- Will the private actions of a journalist with a news source or newsmaker give the appearance of an unprofessional connection?
- Does the subject matter of a story benefit the reporter, the manager, or the station? [...] If so, is there another source or approach for the story that would eliminate that potential conflict of interest?
- Does the station have a policy on if and how employees can participate in political campaigns? [...] Public participation in political events, campaign contributions, or personal messages of support on private time have no place in the life of most journalists. Stations should develop a very specific list of what political activity is never acceptable for their journalists and other employees.
- Is there a system in place to allow journalists and managers to recuse themselves from editorial decisions about stories from which a conflict of interest—real or perceived—may arise. [...] Managers should take time to consider inevitable conflicts that may arise and discuss how to deal with them before the conflict occurs.
Now, perhaps what WGXC attempts to offer isn’t journalism at all. But in the absence of such guidelines, the station would appear to be offering certain candidates friendly to one or more of its hosts free advertorials—which might even constitute campaign donations of in-kind services.
Naturally, hosts like Mendolia are free to speak their own partisan opinions. But generally such figures are media guests, not gatekeepers. Passing such opinions off as “news” or “public affairs” or “just discussion,” without full disclosure of an clear bias or at least providing balancing viewpoints, is best left to disreputable outlets like FOX.
Meanwhile, Mendolia’s cohort and CCDC chair Cyndy Hally has cynically whitewashed what she has called Roberts’ “environmental sensitivity.” Hall somehow imagines that thousands of residents will forget how Roberts repeatedly brushed aside their environmental, quality of life and economic concerns about the fate of Hudson’s South Bay.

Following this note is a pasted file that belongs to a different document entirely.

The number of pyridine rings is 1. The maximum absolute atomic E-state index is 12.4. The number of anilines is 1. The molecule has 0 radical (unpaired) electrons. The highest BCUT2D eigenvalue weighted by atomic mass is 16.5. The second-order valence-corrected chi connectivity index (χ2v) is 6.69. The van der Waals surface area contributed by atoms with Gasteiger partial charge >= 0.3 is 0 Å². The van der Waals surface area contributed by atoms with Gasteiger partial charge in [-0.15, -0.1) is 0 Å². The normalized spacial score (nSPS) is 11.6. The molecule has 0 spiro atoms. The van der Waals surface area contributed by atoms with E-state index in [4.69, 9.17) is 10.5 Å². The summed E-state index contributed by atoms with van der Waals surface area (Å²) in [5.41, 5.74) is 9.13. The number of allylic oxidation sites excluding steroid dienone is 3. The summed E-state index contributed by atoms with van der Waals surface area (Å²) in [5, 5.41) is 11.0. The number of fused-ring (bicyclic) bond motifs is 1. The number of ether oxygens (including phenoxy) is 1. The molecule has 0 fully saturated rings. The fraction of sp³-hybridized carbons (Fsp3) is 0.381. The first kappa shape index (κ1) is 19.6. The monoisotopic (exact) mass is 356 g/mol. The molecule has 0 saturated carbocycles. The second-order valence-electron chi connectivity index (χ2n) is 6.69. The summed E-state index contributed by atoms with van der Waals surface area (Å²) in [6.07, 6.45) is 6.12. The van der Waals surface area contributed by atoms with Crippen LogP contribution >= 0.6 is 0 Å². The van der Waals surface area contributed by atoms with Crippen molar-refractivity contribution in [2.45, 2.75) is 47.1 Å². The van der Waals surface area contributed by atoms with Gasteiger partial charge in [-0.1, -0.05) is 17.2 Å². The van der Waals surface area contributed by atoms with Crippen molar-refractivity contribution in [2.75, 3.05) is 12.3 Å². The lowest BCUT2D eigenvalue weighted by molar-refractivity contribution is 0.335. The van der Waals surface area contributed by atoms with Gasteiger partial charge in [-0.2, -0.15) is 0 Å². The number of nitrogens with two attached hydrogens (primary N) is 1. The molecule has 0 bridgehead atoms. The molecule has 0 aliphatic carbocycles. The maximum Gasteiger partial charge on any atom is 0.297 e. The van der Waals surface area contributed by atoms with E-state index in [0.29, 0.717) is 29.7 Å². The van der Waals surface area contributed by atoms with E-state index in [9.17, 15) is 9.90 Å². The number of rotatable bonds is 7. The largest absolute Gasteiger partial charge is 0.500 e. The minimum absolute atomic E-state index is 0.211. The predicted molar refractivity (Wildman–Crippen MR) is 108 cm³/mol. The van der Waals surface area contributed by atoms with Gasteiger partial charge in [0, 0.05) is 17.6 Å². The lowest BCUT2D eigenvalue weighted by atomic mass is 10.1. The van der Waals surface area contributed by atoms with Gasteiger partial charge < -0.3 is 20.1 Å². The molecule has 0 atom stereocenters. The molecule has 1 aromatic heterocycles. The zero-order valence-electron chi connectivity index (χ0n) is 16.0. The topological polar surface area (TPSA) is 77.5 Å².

As legal advisor to the Hudson waterfront plan (LWRP), Roberts used her position to gloss over the details of written comments from citizens, obtusely misinterpret substantive issues, and offer glib rejections of both well-researched and heartfelt concerns. Instead of being “sensitive” to local concerns, Roberts on the contrary employed slipshod reasoning, incomplete research, and pretzel legal logic to incorporate virtually all the demands of the Swiss-owned mining/cement company Holcim, and its subcontractor O&G, based in Connecticut.
Hall is well-familiar with this recent history, thus making her claim of “environmental sensitivity” all the more cynical.
* ENDNOTE: Such conflict-of-interest problems have been raised by this site in the past year with two of the station’s key personnel, both on the station and in relation to @Issue, where Mendolia also frequently interviews other candidates and allied officials on the show. When the show launched, it was co-hosted by Register-Star reporter Francesca Olsen, an attempt to somewhat temper the show’s slant; but Olsen has moved elsewhere, and Mendolia is almost always the sole interviewer. I myself have once been a reluctant guest on @Issue, though declining subsequent WGXC appearance requests due to this and other reservations about the overall enterprise.